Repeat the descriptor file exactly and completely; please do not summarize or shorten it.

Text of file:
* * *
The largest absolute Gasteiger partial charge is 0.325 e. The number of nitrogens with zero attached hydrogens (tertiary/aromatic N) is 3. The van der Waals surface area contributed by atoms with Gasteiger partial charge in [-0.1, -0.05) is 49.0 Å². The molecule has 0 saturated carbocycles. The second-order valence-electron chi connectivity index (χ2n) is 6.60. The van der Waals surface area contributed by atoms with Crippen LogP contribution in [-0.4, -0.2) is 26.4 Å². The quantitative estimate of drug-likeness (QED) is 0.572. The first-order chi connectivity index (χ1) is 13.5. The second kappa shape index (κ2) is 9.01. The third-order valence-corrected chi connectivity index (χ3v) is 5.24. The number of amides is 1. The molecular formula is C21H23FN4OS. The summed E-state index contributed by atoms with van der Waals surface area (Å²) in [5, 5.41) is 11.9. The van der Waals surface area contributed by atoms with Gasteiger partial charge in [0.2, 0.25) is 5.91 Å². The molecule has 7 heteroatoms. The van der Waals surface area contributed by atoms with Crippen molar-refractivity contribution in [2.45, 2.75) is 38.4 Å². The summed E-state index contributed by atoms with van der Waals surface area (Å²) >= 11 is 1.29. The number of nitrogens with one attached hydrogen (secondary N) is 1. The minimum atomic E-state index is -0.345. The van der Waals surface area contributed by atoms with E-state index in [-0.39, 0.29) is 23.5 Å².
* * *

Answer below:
The largest absolute Gasteiger partial charge is 0.325 e. The number of nitrogens with zero attached hydrogens (tertiary/aromatic N) is 3. The van der Waals surface area contributed by atoms with Gasteiger partial charge in [-0.1, -0.05) is 49.0 Å². The molecule has 0 saturated carbocycles. The second-order valence-electron chi connectivity index (χ2n) is 6.60. The van der Waals surface area contributed by atoms with Crippen LogP contribution in [-0.4, -0.2) is 26.4 Å². The quantitative estimate of drug-likeness (QED) is 0.572. The first-order chi connectivity index (χ1) is 13.5. The second kappa shape index (κ2) is 9.01. The third-order valence-corrected chi connectivity index (χ3v) is 5.24. The number of amides is 1. The molecular formula is C21H23FN4OS. The summed E-state index contributed by atoms with van der Waals surface area (Å²) in [5, 5.41) is 11.9. The van der Waals surface area contributed by atoms with Gasteiger partial charge in [0.2, 0.25) is 5.91 Å². The molecule has 7 heteroatoms. The van der Waals surface area contributed by atoms with Crippen molar-refractivity contribution in [2.45, 2.75) is 38.4 Å². The summed E-state index contributed by atoms with van der Waals surface area (Å²) >= 11 is 1.29. The number of nitrogens with one attached hydrogen (secondary N) is 1. The minimum atomic E-state index is -0.345. The van der Waals surface area contributed by atoms with E-state index in [-0.39, 0.29) is 23.5 Å².